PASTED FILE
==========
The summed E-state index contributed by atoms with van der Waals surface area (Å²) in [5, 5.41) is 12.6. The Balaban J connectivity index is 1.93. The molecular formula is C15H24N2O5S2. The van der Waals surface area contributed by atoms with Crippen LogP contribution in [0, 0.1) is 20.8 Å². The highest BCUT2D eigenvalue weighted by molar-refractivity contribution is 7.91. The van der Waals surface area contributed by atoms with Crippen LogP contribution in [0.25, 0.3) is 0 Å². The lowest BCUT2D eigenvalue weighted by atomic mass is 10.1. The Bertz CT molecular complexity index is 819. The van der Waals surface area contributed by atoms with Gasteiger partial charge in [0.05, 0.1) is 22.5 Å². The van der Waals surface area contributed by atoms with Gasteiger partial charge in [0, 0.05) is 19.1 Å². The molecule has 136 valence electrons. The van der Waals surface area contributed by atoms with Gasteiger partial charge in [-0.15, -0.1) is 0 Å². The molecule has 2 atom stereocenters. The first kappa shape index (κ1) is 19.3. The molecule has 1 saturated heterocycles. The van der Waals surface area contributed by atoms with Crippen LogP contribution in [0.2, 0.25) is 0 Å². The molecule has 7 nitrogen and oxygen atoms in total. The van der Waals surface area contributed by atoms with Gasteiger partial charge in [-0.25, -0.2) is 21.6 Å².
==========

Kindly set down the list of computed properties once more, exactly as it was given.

The summed E-state index contributed by atoms with van der Waals surface area (Å²) in [5, 5.41) is 12.6. The Balaban J connectivity index is 1.93. The molecular formula is C15H24N2O5S2. The van der Waals surface area contributed by atoms with Crippen LogP contribution in [0, 0.1) is 20.8 Å². The highest BCUT2D eigenvalue weighted by molar-refractivity contribution is 7.91. The van der Waals surface area contributed by atoms with Crippen LogP contribution in [0.25, 0.3) is 0 Å². The lowest BCUT2D eigenvalue weighted by atomic mass is 10.1. The Bertz CT molecular complexity index is 819. The van der Waals surface area contributed by atoms with Gasteiger partial charge in [0.05, 0.1) is 22.5 Å². The van der Waals surface area contributed by atoms with Gasteiger partial charge in [0, 0.05) is 19.1 Å². The molecule has 136 valence electrons. The van der Waals surface area contributed by atoms with Gasteiger partial charge in [-0.15, -0.1) is 0 Å². The molecule has 2 atom stereocenters. The first kappa shape index (κ1) is 19.3. The molecule has 1 saturated heterocycles. The van der Waals surface area contributed by atoms with Crippen LogP contribution in [0.2, 0.25) is 0 Å². The molecule has 7 nitrogen and oxygen atoms in total. The van der Waals surface area contributed by atoms with Gasteiger partial charge in [-0.25, -0.2) is 21.6 Å².